Let’s talk about how to engage men.

I’ll be referring to some of my notes because this is a little technical. First of all, why am I even giving a class on how to engage men? How many of you have ever entered a lecture entitled how to engage women? Why is engaging men such a resonant issue? The answer to this question, as would be safe to answer most questions, is because of patriarchy. Okay, we got that. Now what does that mean? Well, let me quickly review the three rings of patriarchy. Remember those? First is the halving process. You take one whole human being. You say all the qualities to the left are feminine, all the qualities to the right are masculine. Then you divide human traits into two different halves.

The second I call the dance of contempt. That is that the masculine half is exalted, the feminine half is devalued. The essential relationship between these two: domain. The essential dynamic of patriarchy is that the masculine holds the feminine in contempt. The masculine is one up, the feminine is one down. This plays out between men and women, but it also plays out between two men. Look at Kevin Spacey and his victim. It plays out between two women. It can play out between a mother and a child. It can play out between two races. It can play out between two cultures. It is ubiquitous. This dynamic is everywhere.

Then the third aspect of the three rings of patriarchy is that whoever is on the feminine side of the equation, man, woman, boy, or girl, has a profound impulse, if you remember, to protect whoever is on the masculine side of the equation, even while being mistreated by that person. Whoever is on the masculine side of the equation has disowned their fragility. Whoever is on the feminine side of the equation has a hyper-empathic relationship to that person’s disowned fragility, losing touch with their own fragility in a process that would commonly be called codependent, but which I think is actually much broader.

Anyway, what does that have to do with why we have to engage men in therapy? The answer is really simple. Under the rubric of patriarchy, intimacy itself is coded as feminine. Intimacy itself is a chick flick as I say. We do to intimacy what we do to many things being feminine. We idealize it in principle and we devalue it in fact. What does that have to do with therapy? If intimacy is deemed as feminine, then couples therapy, relational work, is also deemed as a feminine endeavor.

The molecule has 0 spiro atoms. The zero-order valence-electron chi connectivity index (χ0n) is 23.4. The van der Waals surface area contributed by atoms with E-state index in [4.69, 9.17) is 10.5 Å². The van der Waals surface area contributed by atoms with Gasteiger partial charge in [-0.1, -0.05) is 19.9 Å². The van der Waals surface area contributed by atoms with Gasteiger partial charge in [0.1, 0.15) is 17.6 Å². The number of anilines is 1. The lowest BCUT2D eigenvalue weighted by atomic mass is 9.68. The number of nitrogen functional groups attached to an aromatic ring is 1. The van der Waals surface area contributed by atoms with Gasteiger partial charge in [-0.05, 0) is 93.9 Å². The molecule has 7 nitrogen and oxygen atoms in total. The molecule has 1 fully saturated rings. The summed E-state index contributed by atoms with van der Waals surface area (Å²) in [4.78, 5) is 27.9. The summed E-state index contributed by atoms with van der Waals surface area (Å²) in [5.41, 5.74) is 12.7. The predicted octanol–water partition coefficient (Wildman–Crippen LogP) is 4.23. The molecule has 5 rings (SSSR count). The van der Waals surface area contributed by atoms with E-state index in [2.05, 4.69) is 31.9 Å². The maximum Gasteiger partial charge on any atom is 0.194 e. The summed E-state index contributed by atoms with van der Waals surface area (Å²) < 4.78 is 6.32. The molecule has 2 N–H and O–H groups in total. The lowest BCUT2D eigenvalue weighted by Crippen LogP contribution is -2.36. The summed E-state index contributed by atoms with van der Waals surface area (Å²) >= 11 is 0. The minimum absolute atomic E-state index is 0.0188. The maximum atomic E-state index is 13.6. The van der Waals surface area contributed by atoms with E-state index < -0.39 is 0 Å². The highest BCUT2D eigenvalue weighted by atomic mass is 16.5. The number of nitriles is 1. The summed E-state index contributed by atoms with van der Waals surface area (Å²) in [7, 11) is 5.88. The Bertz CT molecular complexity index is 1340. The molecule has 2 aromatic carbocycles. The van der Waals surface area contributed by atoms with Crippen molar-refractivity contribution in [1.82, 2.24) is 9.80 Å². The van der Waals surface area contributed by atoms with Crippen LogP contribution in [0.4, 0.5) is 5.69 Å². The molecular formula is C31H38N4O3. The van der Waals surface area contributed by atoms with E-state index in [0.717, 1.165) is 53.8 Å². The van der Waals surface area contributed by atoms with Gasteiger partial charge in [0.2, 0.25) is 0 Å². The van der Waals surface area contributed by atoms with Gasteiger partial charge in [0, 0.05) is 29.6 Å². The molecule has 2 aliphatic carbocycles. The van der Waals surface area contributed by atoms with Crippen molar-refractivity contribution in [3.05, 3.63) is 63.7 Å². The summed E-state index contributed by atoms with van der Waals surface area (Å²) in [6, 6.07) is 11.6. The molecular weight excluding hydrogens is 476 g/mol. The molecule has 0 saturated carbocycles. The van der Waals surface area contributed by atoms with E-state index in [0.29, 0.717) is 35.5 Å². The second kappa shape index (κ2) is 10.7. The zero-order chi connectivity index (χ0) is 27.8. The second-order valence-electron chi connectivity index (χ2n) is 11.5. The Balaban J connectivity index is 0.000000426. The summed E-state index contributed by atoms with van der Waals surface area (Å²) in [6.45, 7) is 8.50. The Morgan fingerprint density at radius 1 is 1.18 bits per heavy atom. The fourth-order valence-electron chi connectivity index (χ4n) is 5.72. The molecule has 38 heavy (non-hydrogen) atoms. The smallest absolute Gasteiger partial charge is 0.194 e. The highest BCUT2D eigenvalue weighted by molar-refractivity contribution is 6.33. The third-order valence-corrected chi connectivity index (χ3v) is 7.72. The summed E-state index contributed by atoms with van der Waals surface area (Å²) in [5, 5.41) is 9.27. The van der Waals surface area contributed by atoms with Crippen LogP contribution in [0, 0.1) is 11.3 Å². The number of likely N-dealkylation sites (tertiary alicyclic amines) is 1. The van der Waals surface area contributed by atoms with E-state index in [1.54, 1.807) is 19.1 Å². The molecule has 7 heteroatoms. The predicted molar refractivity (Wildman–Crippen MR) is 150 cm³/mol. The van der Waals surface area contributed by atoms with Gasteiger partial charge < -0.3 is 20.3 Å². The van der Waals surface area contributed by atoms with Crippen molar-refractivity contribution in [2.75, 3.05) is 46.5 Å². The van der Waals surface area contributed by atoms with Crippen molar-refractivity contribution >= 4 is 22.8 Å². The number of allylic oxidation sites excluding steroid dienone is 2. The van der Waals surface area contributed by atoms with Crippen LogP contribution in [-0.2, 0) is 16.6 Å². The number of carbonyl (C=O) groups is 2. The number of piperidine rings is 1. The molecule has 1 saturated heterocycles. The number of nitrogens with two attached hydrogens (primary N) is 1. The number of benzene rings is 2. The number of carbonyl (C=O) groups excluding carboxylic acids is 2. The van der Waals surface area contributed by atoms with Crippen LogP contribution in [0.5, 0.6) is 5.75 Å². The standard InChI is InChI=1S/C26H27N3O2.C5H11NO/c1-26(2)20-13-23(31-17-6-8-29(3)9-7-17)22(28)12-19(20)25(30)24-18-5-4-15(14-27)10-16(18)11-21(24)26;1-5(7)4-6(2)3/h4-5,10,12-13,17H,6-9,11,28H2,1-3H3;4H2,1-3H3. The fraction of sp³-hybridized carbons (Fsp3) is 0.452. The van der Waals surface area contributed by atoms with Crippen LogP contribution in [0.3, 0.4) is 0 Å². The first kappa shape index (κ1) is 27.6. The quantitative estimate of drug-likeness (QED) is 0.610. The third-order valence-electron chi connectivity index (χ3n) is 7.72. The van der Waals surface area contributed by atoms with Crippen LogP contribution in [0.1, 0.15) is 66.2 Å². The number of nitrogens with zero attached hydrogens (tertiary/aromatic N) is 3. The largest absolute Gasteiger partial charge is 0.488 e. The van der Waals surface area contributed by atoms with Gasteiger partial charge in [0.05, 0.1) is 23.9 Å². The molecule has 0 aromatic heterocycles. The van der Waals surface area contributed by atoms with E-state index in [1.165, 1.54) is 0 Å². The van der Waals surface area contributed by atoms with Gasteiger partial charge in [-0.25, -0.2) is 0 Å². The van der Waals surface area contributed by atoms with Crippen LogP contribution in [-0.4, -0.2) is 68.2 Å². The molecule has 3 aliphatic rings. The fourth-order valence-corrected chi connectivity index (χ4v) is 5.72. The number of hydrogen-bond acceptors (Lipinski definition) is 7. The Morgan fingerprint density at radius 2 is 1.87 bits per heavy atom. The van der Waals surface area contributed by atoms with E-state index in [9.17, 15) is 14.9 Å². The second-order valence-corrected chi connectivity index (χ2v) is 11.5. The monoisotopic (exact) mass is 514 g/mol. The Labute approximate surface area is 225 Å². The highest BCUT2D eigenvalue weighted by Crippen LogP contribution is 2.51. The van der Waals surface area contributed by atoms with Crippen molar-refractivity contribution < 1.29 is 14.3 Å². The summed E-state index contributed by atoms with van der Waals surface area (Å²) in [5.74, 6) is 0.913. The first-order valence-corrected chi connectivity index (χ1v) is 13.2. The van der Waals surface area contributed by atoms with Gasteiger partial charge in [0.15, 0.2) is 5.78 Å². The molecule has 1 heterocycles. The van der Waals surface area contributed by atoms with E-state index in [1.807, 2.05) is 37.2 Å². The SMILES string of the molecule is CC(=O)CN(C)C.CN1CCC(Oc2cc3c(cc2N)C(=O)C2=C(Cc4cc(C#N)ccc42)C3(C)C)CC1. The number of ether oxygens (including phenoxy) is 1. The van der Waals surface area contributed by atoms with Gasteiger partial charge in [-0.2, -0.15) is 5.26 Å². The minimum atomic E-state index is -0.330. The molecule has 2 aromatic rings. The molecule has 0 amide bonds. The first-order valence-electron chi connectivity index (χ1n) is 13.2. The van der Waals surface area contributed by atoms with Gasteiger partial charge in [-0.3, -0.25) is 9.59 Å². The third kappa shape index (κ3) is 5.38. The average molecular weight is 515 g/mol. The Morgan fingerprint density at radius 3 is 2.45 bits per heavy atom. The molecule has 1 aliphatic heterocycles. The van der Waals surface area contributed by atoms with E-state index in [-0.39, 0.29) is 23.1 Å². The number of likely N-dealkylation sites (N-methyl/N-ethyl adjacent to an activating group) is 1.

Yes, there are some couples who both agree that things were bad and they both bring each other in. I’m not saying that this is across the board, but I am saying far and away the majority is women who are carrying the dissatisfaction of the relationship. It is women who tune in Oprah. It is women who buy books on relationships. It’s women who bought my book on depression. I like to say my book on male depression appeared under pillows all over America. It’s women by and large who drag men into therapy. Men are by and large perceiving this in one form or another as if it were a foreign territory, as if it were a feminine domain, a woman’s domain that they don’t really quite belong in.

Now what we do with that traditionally, and as a therapist, is we try and minimize men’s discomfort. We try and act as if therapy was gender neutral. I like to say, “Sure, we appreciate male forms of intimacy, whatever that is here, and we’re equal in terms of both of your values. Now guys, I want you to get vulnerable, open your hearts, share your feelings, and connect.” Give me a break. That’s feminine under the traditional rubric and we’re not fooling anybody. In RLT we don’t soft pedal the assymetry between the two genders, we put it on the table. We take sides as many of you have heard over and over again. What women are asking for is legit. Look, the research is clear. Egalitarian marriages breed happier, more satisfied people than traditional hierarchical marriages do. This is not a matter of opinion. This is black and white. We are clear that we are born for intimacy. Look at all the attachment stuff going on right now. It is our natural state, it is our birthright. It is the state in which we thrive.

What we RLT people say to the guy is “Do it.” Do you want to hear that again? Was that too technical? Do it. We don’t want women to stand back from their demands for increased intimacy. We want to empower men to stand up and meet these new demands for intimacy with empathy. “Look, Harry,” I say, “you’re a statistic. There are tens of thousands, hundreds of thousands, millions of guys just like you being dragged into offices just like mine so that guys like me and gals like me can render you a more livable, relational person. That’s the agenda that you’re being brought in for and it’s good for you. You’ll be healthier. You’ll live longer. It’s good for your marriage. It’s good for your kids. It’s a good thing to do. Let me teach you how to do it.”